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The Rise of Individual Performance Pay

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  • Ola Kvaløy
  • Trond E. Olsen

Abstract

Why does individual performance pay seem to prevail in human capital intensive industries? We present a model that may explain this. In a repeated game model of relational contracting, we analyze the conditions for implementing peer dependent incentive regimes when agents possess indispensable human capital. We show that the larger the share of values that the agents can hold-up, the lower is the implementable degree of peer dependent incentives. In a setting with team effects — complementary tasks and peer pressure, respectively — we show that while team-based incentives are optimal if agents are dispensable, it may be costly, and in fact suboptimal, to provide team incentives once the agents become indispensable.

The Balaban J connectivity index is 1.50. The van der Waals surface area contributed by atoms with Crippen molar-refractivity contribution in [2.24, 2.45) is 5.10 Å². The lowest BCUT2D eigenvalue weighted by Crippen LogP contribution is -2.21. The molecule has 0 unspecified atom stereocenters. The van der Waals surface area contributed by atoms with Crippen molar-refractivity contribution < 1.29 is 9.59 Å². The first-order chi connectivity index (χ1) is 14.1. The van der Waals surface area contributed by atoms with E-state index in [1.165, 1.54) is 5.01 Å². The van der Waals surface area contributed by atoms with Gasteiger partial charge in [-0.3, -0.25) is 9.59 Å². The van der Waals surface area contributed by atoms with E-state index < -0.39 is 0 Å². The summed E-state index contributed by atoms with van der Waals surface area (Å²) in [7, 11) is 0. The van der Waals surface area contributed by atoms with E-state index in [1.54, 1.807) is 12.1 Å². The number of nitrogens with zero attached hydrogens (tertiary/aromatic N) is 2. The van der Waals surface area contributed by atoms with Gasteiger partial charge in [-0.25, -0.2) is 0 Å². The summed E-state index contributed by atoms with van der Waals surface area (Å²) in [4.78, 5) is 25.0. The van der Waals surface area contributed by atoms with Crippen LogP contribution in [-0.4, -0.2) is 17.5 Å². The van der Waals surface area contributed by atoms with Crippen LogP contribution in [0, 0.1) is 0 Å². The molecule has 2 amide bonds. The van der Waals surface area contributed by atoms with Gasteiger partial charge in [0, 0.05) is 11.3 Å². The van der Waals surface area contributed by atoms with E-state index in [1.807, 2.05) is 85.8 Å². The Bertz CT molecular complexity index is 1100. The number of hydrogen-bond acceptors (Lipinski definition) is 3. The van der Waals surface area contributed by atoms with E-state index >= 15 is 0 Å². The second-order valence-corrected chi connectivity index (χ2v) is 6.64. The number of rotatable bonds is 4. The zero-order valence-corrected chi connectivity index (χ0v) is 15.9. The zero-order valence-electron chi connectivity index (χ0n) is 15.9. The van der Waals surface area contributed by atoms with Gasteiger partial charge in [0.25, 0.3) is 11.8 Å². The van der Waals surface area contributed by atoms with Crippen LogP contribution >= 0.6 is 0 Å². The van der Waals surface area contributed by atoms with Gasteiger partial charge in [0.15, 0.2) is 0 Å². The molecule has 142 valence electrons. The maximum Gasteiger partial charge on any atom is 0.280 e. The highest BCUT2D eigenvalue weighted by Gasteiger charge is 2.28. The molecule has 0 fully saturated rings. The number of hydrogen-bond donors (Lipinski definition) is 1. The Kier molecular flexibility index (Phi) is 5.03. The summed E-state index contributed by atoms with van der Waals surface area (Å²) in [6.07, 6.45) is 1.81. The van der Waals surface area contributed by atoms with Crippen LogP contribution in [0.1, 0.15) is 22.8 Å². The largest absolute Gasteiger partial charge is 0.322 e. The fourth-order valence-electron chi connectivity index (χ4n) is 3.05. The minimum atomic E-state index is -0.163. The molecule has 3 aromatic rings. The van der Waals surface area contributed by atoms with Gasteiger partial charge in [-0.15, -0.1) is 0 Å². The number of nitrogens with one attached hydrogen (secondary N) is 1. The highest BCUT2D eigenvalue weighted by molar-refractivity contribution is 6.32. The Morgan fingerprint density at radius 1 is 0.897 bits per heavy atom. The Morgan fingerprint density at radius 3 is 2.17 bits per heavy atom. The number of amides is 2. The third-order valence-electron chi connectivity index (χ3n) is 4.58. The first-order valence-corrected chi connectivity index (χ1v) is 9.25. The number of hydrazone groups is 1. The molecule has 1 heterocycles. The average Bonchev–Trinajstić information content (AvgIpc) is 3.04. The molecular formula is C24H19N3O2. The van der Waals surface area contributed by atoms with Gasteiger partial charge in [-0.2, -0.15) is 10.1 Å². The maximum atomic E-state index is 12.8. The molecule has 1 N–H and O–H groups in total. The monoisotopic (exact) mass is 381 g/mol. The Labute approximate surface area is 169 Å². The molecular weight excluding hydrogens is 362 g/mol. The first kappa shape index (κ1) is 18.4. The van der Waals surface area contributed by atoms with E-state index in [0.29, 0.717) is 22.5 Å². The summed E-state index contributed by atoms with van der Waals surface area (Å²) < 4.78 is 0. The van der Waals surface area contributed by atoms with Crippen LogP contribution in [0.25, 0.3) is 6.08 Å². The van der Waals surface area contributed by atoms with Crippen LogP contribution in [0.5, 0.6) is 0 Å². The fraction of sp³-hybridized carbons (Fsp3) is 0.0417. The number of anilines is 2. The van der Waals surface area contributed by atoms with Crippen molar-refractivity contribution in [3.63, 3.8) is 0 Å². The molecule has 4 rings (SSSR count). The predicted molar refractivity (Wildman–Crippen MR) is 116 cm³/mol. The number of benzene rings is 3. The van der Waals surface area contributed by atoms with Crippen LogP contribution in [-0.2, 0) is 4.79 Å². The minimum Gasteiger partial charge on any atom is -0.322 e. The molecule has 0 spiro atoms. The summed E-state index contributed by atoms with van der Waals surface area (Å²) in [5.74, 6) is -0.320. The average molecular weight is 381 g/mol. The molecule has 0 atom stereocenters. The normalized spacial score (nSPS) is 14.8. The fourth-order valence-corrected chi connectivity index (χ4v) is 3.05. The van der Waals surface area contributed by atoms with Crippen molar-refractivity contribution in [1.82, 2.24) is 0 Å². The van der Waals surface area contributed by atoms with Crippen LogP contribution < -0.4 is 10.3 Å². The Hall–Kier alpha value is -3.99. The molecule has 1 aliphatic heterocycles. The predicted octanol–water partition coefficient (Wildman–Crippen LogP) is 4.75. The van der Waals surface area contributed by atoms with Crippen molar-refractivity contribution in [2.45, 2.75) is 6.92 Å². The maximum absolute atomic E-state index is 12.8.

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Bibliographic Info

Article provided by Wiley Blackwell in its journal Journal of Economics & Management Strategy.

Volume (Year): 21 (2012)
Issue (Month): 2 (06)
Pages: 493-518

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Handle: RePEc:bla:jemstr:v:21:y:2012:i:2:p:493-518

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Citations

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Cited by:
  1. Ola Kvaløy & Trond E. Olsen, 2008. "Cooperation in Knowledge-Intensive Firms," Journal of Human Capital, University of Chicago Press, vol. 2(4), pages 410-440.
  2. Ola Kvaløy & Trond E. Olsen, 2008. "Relative performance evaluation, agent hold-up and firm organization," NBER Chapters, in: Organizational Innovation and Firm Performance, pages 229-241 National Bureau of Economic Research, Inc.
  3. Daniel Ladley & Ian Wilkinson & Louise Young, 2013. "The Evolution Of Cooperation In Business: Individual Vs. Group Incentives," Discussion Papers in Economics 13/14, Department of Economics, University of Leicester.

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